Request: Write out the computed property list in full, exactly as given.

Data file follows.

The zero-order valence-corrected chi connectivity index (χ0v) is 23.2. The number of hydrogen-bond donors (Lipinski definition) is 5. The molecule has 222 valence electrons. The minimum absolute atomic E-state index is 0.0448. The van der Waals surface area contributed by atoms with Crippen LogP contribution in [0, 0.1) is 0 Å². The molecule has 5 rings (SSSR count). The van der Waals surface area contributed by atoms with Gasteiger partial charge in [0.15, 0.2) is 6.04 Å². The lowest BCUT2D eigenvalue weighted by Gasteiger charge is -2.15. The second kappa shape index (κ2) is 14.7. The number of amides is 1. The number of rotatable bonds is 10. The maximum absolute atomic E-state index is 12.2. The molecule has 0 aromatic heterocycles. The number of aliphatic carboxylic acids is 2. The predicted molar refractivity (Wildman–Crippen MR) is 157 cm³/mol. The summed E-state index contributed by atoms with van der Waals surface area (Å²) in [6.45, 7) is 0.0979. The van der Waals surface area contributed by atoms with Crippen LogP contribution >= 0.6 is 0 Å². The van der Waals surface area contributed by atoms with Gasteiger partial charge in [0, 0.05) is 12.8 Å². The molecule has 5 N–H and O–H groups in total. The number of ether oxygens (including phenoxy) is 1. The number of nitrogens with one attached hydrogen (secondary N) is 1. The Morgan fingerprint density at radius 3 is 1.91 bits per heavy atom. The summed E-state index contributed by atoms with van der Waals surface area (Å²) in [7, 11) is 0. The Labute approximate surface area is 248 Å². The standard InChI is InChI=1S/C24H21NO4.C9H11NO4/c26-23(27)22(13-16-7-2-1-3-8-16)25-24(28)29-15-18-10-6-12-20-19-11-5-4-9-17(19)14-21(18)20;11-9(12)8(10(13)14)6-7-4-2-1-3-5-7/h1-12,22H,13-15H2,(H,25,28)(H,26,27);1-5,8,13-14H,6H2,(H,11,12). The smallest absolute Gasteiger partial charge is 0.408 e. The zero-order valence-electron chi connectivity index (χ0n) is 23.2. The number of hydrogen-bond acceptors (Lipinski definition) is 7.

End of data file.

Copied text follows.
The zero-order valence-corrected chi connectivity index (χ0v) is 23.2. The number of hydrogen-bond donors (Lipinski definition) is 5. The molecule has 222 valence electrons. The minimum absolute atomic E-state index is 0.0448. The van der Waals surface area contributed by atoms with Crippen LogP contribution in [0, 0.1) is 0 Å². The molecule has 5 rings (SSSR count). The van der Waals surface area contributed by atoms with Gasteiger partial charge in [0.15, 0.2) is 6.04 Å². The lowest BCUT2D eigenvalue weighted by Gasteiger charge is -2.15. The second kappa shape index (κ2) is 14.7. The number of amides is 1. The number of rotatable bonds is 10. The maximum absolute atomic E-state index is 12.2. The molecule has 0 aromatic heterocycles. The number of aliphatic carboxylic acids is 2. The predicted molar refractivity (Wildman–Crippen MR) is 157 cm³/mol. The summed E-state index contributed by atoms with van der Waals surface area (Å²) in [6.45, 7) is 0.0979. The van der Waals surface area contributed by atoms with Crippen LogP contribution >= 0.6 is 0 Å². The van der Waals surface area contributed by atoms with Gasteiger partial charge in [0, 0.05) is 12.8 Å². The molecule has 5 N–H and O–H groups in total. The number of ether oxygens (including phenoxy) is 1. The number of nitrogens with one attached hydrogen (secondary N) is 1. The Morgan fingerprint density at radius 3 is 1.91 bits per heavy atom. The summed E-state index contributed by atoms with van der Waals surface area (Å²) in [7, 11) is 0. The Labute approximate surface area is 248 Å². The standard InChI is InChI=1S/C24H21NO4.C9H11NO4/c26-23(27)22(13-16-7-2-1-3-8-16)25-24(28)29-15-18-10-6-12-20-19-11-5-4-9-17(19)14-21(18)20;11-9(12)8(10(13)14)6-7-4-2-1-3-5-7/h1-12,22H,13-15H2,(H,25,28)(H,26,27);1-5,8,13-14H,6H2,(H,11,12). The smallest absolute Gasteiger partial charge is 0.408 e. The zero-order valence-electron chi connectivity index (χ0n) is 23.2. The number of hydrogen-bond acceptors (Lipinski definition) is 7.